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4.0 out of 5 stars Unusual retelling of the Dracula story
This is a reimagining of the Dracula story as told through the eyes of Renfield, the mental hospital inmate who is affected by the vampire and does his bidding. It is very true to the original story, even including parts of Bram Stoker's text, but seems more accessible to the modern reader, possibly because Barbara Hambly doesn't deal in black and white but in myriad...
Published 17 months ago by Anne

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4 of 5 people found the following review helpful
3.0 out of 5 stars How well do you know your Dracula?
By this I mean the Bram Stoker novel, not any subsequent "re-imaginings"!

Barbara Hambly has taken the narrator from Bram Stoker's classic novel, and told his story further. Where the Victorian author lost interest in his protagonist, Ms Hambly does not, and continues the story of Jonathan Renfield.

As usual with Ms Hambly, it is a very well-crafted...
Published on 7 Jan 2010 by Alexa


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4 of 5 people found the following review helpful
3.0 out of 5 stars How well do you know your Dracula?, 7 Jan 2010
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Alexa (Midlothian United Kingdom) - See all my reviews
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This review is from: Renfield: Slave of Dracula (Mass Market Paperback)
By this I mean the Bram Stoker novel, not any subsequent "re-imaginings"!

Barbara Hambly has taken the narrator from Bram Stoker's classic novel, and told his story further. Where the Victorian author lost interest in his protagonist, Ms Hambly does not, and continues the story of Jonathan Renfield.

As usual with Ms Hambly, it is a very well-crafted novel. The tone and language perfectly match that of the original.

This,however, is both the book's merit, and it's problem. Because it works so well as a continuation of "Dracula", enjoyment is greatly diminished by unfamiliarity with the former.

So, for real Dracula afficionados, - 5 stars.
For those lesser mortals, like me, who are not so thoroughly immersed in the mythos - 3.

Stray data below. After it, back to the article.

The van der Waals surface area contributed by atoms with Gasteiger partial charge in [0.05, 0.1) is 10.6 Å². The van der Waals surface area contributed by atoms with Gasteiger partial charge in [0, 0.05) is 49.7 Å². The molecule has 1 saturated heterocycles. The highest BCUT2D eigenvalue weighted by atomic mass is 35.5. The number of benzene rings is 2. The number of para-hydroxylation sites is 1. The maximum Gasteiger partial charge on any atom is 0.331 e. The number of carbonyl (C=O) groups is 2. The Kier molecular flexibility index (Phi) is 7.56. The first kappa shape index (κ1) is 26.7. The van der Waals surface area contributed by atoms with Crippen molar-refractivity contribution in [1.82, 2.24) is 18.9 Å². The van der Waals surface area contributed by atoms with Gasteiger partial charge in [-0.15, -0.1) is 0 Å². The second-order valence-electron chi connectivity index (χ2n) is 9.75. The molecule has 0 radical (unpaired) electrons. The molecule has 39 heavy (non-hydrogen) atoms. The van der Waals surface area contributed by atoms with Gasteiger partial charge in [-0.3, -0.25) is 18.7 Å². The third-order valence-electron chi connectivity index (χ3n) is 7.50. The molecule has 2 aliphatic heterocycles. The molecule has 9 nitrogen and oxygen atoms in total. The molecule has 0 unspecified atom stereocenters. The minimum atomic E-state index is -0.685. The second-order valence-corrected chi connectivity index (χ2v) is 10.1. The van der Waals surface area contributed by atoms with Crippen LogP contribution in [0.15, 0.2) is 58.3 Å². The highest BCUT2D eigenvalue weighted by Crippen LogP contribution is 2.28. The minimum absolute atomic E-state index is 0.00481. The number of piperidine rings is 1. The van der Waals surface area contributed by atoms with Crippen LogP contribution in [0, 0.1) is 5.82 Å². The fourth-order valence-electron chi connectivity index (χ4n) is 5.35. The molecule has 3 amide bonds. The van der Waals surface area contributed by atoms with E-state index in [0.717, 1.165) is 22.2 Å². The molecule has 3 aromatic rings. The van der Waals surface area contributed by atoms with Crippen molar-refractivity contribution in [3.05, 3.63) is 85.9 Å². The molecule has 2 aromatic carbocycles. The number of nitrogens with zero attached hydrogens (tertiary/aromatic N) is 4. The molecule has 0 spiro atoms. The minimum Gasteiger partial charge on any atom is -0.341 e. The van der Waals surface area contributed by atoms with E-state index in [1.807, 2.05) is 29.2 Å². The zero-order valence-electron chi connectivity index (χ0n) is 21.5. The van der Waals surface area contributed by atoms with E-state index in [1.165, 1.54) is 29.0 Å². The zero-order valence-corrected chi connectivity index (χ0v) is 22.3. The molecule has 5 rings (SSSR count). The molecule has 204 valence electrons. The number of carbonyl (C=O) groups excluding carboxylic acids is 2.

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4.0 out of 5 stars Unusual retelling of the Dracula story, 14 Nov 2012
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Anne (Sheffield, Yorkshire) - See all my reviews
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This is a reimagining of the Dracula story as told through the eyes of Renfield, the mental hospital inmate who is affected by the vampire and does his bidding. It is very true to the original story, even including parts of Bram Stoker's text, but seems more accessible to the modern reader, possibly because Barbara Hambly doesn't deal in black and white but in myriad shades of grey for her characters. It is the characterisation where the author excels and she has created some very realistic people embedded in a well researched Victorian world.

Renfield is mad. The story that unfolds leads us to believe that he has been mad for a very long time, even before Dracula gained influence over him. He believes that he can obtain the life force from other animals to rejuvenate himself and be reunited with his wife and daughter. As he struggles to be let free from the institution in which he is incarcerated, Renfield becomes Dracula's pawn, getting messages from his master via dreams. The brides of Dracula play a fuller role in this book than in the original and Renfield finds himself influenced by them too.

This is a story about madness and how the Victorians dealt with it. It is also a story about class and the power of money. In the end, however, it is the tale of one man's involvement in the supernatural world and what it costs him.

There are flaws in this book, the main one being the difficulty the reader has in identifying with Renfield and his situation because it is very far from our own. It is also useful, although not necessary, to have a knowledge of the original novel to appreciate fully all the twists and turns in Renfield's story. Nevertheless this is an interesting retelling of the Dracula story which I enjoyed very much.
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Renfield: Slave of Dracula
Renfield: Slave of Dracula by Barbara Hambly (Mass Market Paperback - 2 Oct 2007)
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